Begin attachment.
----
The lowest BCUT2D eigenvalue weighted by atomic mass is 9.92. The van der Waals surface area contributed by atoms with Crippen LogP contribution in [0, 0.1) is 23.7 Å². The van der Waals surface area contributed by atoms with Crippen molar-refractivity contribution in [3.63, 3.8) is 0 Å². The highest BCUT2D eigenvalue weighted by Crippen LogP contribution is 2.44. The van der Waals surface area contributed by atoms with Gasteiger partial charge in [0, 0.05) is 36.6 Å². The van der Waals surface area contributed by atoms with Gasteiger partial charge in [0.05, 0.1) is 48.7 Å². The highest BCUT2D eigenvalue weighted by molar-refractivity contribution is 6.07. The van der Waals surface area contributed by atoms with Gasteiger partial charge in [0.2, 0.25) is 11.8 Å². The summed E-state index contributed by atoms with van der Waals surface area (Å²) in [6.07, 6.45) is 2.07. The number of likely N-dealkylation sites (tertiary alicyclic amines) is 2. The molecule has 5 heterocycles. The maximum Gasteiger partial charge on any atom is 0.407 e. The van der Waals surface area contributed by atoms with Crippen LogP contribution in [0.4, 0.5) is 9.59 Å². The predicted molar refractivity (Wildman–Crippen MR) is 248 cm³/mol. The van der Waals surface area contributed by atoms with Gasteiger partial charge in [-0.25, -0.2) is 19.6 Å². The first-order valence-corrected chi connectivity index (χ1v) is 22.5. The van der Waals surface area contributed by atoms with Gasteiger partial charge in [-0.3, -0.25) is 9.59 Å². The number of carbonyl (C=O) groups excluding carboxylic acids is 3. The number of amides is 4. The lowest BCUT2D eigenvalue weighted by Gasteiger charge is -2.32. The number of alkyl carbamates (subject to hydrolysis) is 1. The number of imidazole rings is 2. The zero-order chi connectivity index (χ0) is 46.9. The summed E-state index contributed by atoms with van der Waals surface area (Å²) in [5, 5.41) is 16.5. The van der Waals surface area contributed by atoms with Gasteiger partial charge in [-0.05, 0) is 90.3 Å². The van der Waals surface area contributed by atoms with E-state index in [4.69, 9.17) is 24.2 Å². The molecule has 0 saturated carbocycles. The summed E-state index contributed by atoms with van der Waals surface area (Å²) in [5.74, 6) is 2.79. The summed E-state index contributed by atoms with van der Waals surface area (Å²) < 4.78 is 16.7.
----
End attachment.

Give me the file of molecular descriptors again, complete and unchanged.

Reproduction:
The lowest BCUT2D eigenvalue weighted by atomic mass is 9.92. The van der Waals surface area contributed by atoms with Crippen LogP contribution in [0, 0.1) is 23.7 Å². The van der Waals surface area contributed by atoms with Crippen molar-refractivity contribution in [3.63, 3.8) is 0 Å². The highest BCUT2D eigenvalue weighted by Crippen LogP contribution is 2.44. The van der Waals surface area contributed by atoms with Gasteiger partial charge in [0, 0.05) is 36.6 Å². The van der Waals surface area contributed by atoms with Gasteiger partial charge in [0.05, 0.1) is 48.7 Å². The highest BCUT2D eigenvalue weighted by molar-refractivity contribution is 6.07. The van der Waals surface area contributed by atoms with Gasteiger partial charge in [0.2, 0.25) is 11.8 Å². The summed E-state index contributed by atoms with van der Waals surface area (Å²) in [6.07, 6.45) is 2.07. The number of likely N-dealkylation sites (tertiary alicyclic amines) is 2. The molecule has 5 heterocycles. The maximum Gasteiger partial charge on any atom is 0.407 e. The van der Waals surface area contributed by atoms with Crippen LogP contribution in [0.4, 0.5) is 9.59 Å². The predicted molar refractivity (Wildman–Crippen MR) is 248 cm³/mol. The van der Waals surface area contributed by atoms with Gasteiger partial charge in [-0.25, -0.2) is 19.6 Å². The first-order valence-corrected chi connectivity index (χ1v) is 22.5. The van der Waals surface area contributed by atoms with Gasteiger partial charge in [-0.3, -0.25) is 9.59 Å². The number of carbonyl (C=O) groups excluding carboxylic acids is 3. The number of amides is 4. The lowest BCUT2D eigenvalue weighted by Gasteiger charge is -2.32. The number of alkyl carbamates (subject to hydrolysis) is 1. The number of imidazole rings is 2. The zero-order chi connectivity index (χ0) is 46.9. The summed E-state index contributed by atoms with van der Waals surface area (Å²) in [5, 5.41) is 16.5. The van der Waals surface area contributed by atoms with Gasteiger partial charge in [-0.05, 0) is 90.3 Å². The van der Waals surface area contributed by atoms with E-state index in [4.69, 9.17) is 24.2 Å². The molecule has 0 saturated carbocycles. The summed E-state index contributed by atoms with van der Waals surface area (Å²) in [5.74, 6) is 2.79. The summed E-state index contributed by atoms with van der Waals surface area (Å²) < 4.78 is 16.7.